Friday, November 8, 2013


The Mitchell Park Domes have been undergoing some renovation, and the Tropical Dome has been closed for a couple of months now.  I seem to find more opportunities for macro photography in that dome and it is my favorite of the three.  So my trips to the Domes during this renovation period have been curtailed.  Even so, I found my way there again earlier this week.

This first photo, in the Desert Dome, is sort of a fake shot of a dead juniper branch.

I thought the branch, though obviously dead, was rooted in the ground.  But it was actually loose and just propped against the fake stone wall behind it.  Even so, I wanted to capture the twisted grain in the wood.  I sort of like the composition and the fork in the branch and the graining is OK.  But it doesn't have enough going for it.

The next shot was of a relatively large budding desert flower.

The overall bud was perhaps 7-8 inches in length, and that give me a couple of choices.  I could back off and include the entire bud, or I could close in and include just a portion of the bud.  The former option would present the whole story, so to speak, but at the expense of loss of detail.  Much of the detail might still be there, but at normal viewing size it would be partially lost.  So I chose to move in and emphasize the detail, at the expense of clipping off the top of the bud.  But there is no suspense there anyway, and I did like the renegade bud extending to the right.  The big problem is with the background.  It is featureless, which might otherwise be OK, but not when it is an ugly tan.

This next is one of those agaves that I have shot numerous times before.  I am still trying to capture the right combination of sharp lines and interesting patterns.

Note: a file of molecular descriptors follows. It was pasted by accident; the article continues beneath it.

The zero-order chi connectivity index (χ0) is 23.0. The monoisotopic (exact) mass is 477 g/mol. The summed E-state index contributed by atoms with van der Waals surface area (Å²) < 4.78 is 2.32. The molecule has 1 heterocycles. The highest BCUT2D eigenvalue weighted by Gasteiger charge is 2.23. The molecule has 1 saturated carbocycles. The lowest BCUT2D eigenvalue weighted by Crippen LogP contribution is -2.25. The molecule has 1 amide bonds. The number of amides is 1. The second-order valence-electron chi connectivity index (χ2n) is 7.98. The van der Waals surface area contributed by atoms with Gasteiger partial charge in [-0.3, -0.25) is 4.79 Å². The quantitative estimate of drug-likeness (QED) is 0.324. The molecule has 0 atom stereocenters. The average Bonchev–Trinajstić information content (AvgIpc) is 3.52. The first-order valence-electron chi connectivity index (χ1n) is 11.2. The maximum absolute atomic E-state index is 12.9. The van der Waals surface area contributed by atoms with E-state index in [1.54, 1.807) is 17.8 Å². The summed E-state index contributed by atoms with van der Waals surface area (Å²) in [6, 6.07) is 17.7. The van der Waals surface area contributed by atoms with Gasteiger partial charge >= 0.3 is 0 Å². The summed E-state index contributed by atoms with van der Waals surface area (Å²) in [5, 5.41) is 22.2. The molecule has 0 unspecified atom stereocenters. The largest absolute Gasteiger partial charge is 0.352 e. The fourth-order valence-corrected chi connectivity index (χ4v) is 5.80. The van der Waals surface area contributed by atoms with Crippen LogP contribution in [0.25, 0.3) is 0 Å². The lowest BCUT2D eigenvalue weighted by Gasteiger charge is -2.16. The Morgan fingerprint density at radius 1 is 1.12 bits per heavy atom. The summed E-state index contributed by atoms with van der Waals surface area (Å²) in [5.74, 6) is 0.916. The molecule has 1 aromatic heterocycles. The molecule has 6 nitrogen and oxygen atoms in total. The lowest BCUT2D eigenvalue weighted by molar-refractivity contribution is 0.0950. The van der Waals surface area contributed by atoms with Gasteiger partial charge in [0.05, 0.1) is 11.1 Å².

Here I cropped the shot down to eliminate any background beyond the agave.  The problem was with the color of that background, again an ugly tan.  As a result of the crop, the points are too close to the top of the image.

The day was partly cloudy and from time to time the sun would break through.  I had told myself that sunlight wouldn't make any difference, but of course it did.  For one thing, it allowed me to shoot plants that were being backlit by the sun.  Here is one those that sort of worked.

I liked that I had positioned the convergence of the leaf's veins in the upper right corner of the image.  What I didn't like was that the leaf was an unattractive blend of light greens.  So I converted it to a black & white and ramped up the contrast a bit.  That emphasized the black and white "measles" that the leaf exhibited, which added, I thought, to the image's overall interest.

Here is another tropical flower (but in the Show Dome, not the Tropical Dome) that I have shot many times in the past.

Here again I had to decide between presenting the entire flower and focusing on the key elements, which were the yellow stalk and the bright red leaf behind it.  I wanted to keep the stalk in focus because of its interesting texture and allow the leaf to go out of focus but retain enough detail to show off the curved ribbing.  The result is OK, I think, but I probably could have included a bit more of the overall scene.

Finally, here is a large leaf from the Show Dome that, again, was being backlit by the sun.

Here the challenge was depth of field.  I wanted to feature the cleft in the leaf, but I wanted the background to be fully blurred out.  At the same time, I wanted the entire leaf to be in relatively good focus.  If the leaf were perfectly flat, focus on the leaf would not have been a problem.  But that was not the case.  I wound up with an aperture of f/8.  Given how close my focus was, that was adequate to blur out the background.

Overall, I would give this session a C+.



  1. Please don't count yourself short. I give the session and A-. Love the closeups